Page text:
I am deeply sorry to have to report that we have lost two very long standing members in the past couple of days.
Geoff Sawyer, afffectionately known as “Scoop” to generations of club members, died peacefully on Monday afternoon at home. He had suffered considerably from heart conditions in the past few years, but did not allow this minor irritation to prevent him from reporting on the 1st XV league matches, Zimmer-frame and all, until very very recently. Geoff first played for the club in the late sixties and, to my memory at least, I can’t think of anyone else who ever was press secretary. Geoff was admitted to hospital where he unfortunately contracted Covid, was sent home to recuperate, but sadly didn’t. He was 69.
Yesterday we received the following desperately sad news that Derek Ross had passed away peacefully at a nursing home in Westcliff. Derek was in the advanced stages of dementia and had been in the home since last Autumn. “Del the stitch” was a colourful stalwart of the club for over thirty years, a member of the irrepressible B XV of the late seventies and early eighties, and a major force within what we used to know as “The new clubhouse” in Aviation Way, where he gravitated from Squash Secretary, to House Committee Chairman and then ultimately to Club Chairman in the nineties, a role which he held for several years at a time when the club’s fortunes were fraught. Derek can take a lot of credit for the rescue act which followed, and which led us to the state of strength which we know today.
It is impossible to overestimate the contribution which these two guys made to our community club, and our sympathies go out to their nearest and dearest. As soon as funeral arrangements are known, they will be shared.
by Nick Crowe
Being a great hoarder of such memorabilia, I have unearthed a fixture card of the Old Westcliffians RFC for the 1971-72 season which shows that Geoff Sawyer was, even then, the Hon. Publicity Officer. Since he still held that post deep into this century, it means that he was almost indisputably the longest serving continuous member of the Club’s committees in its entire history, possibly for as many as 40 years. I played numerous rugby matches with Geoff in the lower echelons of the Club over many seasons and also a few cricket matches during the summer months. For many years I served on the same committees with him and, as Secretary, I don’t recall ever having to record any apologies for absence from him. His total commitment to the Club was unwavering but, because he managed to keep such a low profile, I felt that he seldom received the recognition which he truly deserved: why he was never made a Life Member still astonishes me. Couldn’t this honour still be accorded posthumously?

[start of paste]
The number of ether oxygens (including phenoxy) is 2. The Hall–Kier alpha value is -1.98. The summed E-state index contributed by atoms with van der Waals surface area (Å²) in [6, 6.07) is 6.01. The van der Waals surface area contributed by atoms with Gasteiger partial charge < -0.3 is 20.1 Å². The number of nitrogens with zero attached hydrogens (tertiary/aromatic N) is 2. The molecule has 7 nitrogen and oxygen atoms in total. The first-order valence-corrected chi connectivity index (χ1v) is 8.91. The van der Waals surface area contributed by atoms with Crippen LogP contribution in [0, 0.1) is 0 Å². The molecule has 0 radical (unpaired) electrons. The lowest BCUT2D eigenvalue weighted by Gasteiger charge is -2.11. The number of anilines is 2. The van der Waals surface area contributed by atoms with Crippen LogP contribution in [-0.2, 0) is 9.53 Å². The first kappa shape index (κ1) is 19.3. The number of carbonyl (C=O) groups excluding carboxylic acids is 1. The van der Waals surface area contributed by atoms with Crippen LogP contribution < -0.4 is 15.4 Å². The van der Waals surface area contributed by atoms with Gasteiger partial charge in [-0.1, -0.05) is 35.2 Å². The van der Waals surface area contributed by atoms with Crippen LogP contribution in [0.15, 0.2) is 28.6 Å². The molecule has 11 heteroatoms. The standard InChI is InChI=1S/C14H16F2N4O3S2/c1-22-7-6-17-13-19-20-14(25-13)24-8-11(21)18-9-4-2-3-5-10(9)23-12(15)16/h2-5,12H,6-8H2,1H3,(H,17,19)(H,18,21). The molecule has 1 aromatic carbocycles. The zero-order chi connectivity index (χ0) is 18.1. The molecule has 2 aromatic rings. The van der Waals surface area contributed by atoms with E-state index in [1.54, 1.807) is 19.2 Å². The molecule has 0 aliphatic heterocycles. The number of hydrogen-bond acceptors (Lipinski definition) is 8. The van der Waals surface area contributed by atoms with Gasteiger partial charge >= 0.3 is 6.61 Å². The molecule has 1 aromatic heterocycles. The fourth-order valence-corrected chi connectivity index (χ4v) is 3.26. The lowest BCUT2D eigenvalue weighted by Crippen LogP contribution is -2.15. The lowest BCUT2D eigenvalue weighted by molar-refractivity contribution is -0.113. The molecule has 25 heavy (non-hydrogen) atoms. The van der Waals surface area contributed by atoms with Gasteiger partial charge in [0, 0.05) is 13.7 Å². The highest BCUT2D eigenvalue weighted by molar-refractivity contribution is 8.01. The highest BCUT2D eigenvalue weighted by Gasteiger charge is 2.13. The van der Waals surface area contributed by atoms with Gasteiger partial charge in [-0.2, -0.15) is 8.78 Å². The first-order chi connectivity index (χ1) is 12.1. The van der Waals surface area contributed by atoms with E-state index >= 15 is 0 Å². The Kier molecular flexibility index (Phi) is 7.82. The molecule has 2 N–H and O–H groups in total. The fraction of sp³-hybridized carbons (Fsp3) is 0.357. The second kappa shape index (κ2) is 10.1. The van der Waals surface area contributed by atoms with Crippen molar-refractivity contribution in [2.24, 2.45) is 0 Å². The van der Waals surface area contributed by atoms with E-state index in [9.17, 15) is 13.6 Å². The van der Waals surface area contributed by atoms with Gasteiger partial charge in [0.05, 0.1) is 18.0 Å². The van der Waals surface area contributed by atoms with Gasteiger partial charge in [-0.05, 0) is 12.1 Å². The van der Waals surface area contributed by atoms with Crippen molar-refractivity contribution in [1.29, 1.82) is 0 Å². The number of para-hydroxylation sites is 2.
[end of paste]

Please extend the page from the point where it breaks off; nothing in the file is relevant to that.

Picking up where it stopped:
We also both served for many years on the committee of the Easter Rugby Festival held jointly with Southend RFC from 1951 to 1980. Geoff was both Publicity Officer and Fixture Secretary and contributed hugely to the great success of these shindigs by encouraging sides from distant counties of Britain to participate. There’s a quote that says “If you can remember the 1960s, you weren’t really there”: the same could equally be said about the Bacchanalian orgies known as Rugby Festivals!
If the Club had remained available only to Old Westcliffians, we would never have had the rich pleasure of welcoming the likes of Derek Ross – what a character! Having spent a few seasons playing for Southend, he made the sensible decision to defect to Westcliff to which he contributed massively as has already been described in earlier tributes. Derek and I spent a great deal of time in each other’s company and played in the same side for several years. We also played golf at Ballards Gore and he was a very useful squash player. I was even worse at squash than at any other sport so when he suggested that we have a game at Courtlands Club in Thorpe Bay, I was more than a little apprehensive. Sure enough, as I hurtled around the court perspiring profusely he calmly stood by the “T” from where, on the rare occasions that I retrieved the ball, he would immediately despatch it to another inaccessible corner of the court. Inevitably, he beat me so soundly that I felt somewhat embarrassed. I was sweating uncontrollably while Derek was still so unruffled that he hardly even needed a shower and I apologised for not giving him a proper game. Fiercely competitive as he was, Derek replied with a broad smile “No need to apologise, Dick, a win’s a win and I just love winning – let’s have some beer!”
Up until last May, I occasionally met Derek in Belfairs when walking our dogs and he was clearly not his old self. As it happened, it was I who introduced Derek to Jill at the Gables in the 1980s and, a few years later, they married. She tells me that Derek went into a home in October, was hardly eating anything and declined very rapidly.
Geoff Sawyer and Derek Ross both made colossal contributions to the Club in vastly different ways: one a larger-than-life character and the other a quiet, reserved and self-effacing fellow. They will be greatly missed, not only by Westcliff Rugby Club but also by me personally.
by Dick Davies